"People are like, 'Don't you want to drink during this pandemic? Oh my god, aren't your kids driving you crazy?'"
Jessica Simpson opened up about maintaining her sobriety during the coronavirus pandemic.
On a recent episode of SiriusXM's "The Jess Cagle Show," the fashion designer revealed she has not felt the need to drink since giving it up almost three years ago -- even though the current lockdown has been a huge temptation for some to imbibe.
"People are like, 'Don't you want to drink during this pandemic? Oh my god, aren't your kids driving you crazy?'" the 40-year-old star began. "I'm like, 'No, I do not want to drink, like I have not wanted it."
"I feel like that's a big blessing," she continued. "Once I surrendered and gave it over I never looked back and my husband did it with me so that support was amazing."
In her memoir "Open Book," Jessica wrote of her struggle with alcohol and realized she needed to make a change for her children. She shares Maxwell, 8, Ace, 7, and Birdie, 1, with husband Eric Johnson.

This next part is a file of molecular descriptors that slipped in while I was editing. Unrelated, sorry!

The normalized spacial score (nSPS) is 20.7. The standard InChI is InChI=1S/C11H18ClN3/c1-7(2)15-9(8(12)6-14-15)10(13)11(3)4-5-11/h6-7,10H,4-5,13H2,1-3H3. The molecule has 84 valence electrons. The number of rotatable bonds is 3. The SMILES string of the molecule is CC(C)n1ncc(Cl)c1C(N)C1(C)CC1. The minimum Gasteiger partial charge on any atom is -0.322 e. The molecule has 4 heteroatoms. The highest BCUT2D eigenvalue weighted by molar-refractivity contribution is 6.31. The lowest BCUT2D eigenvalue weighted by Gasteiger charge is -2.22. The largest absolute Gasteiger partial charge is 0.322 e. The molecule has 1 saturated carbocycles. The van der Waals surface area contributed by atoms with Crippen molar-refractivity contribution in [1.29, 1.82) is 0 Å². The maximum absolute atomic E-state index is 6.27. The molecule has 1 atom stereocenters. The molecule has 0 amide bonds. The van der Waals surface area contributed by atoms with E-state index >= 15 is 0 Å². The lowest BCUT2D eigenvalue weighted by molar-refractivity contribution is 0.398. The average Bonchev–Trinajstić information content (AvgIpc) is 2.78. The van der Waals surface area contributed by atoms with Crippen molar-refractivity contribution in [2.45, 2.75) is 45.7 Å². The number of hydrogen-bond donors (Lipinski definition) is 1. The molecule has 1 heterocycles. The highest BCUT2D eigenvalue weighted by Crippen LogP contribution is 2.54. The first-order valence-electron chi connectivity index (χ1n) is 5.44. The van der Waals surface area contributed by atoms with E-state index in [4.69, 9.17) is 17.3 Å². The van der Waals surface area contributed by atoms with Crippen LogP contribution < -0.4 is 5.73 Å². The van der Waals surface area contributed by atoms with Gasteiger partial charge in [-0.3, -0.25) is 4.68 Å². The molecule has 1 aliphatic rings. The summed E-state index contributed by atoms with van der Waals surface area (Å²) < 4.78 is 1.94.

"I did make a huge shift in my life," she confessed on the podcast. "I was at that point in my life where my kid were growing older and they were watching every move that I made. I just really wanted clarity."
The former reality star went on to say that she didn't realize how much she was drinking at the time and how it was affecting her.
"I thought it was making me brave," she continued. "I thought it was making me confident and it was actually the complete opposite -- it was silencing me."
After Jessica said she felt "numb" from the substance abuse, she knew she had to do some tough "self-reflection."
"It takes a lot of courage," she explained. "I can promise anyone on the other side of that fear, that courage is so beautiful and it's one of the most rewarding things and decisions I have ever made in my life."
Now the "Dukes of Hazzard" vet is taking advantage of the lockdown to continue the self-reflection.
"Through the pandemic every morning I journal and I haven't done that in forever," she admitted, "Normally it was to do song writing or something like that. But now every morning I sit with my journal. I confront myself before I confront my family."
If you or someone you know is struggling with addiction, please contact the SAMHSA substance abuse helpline at 1-800-662-HELP.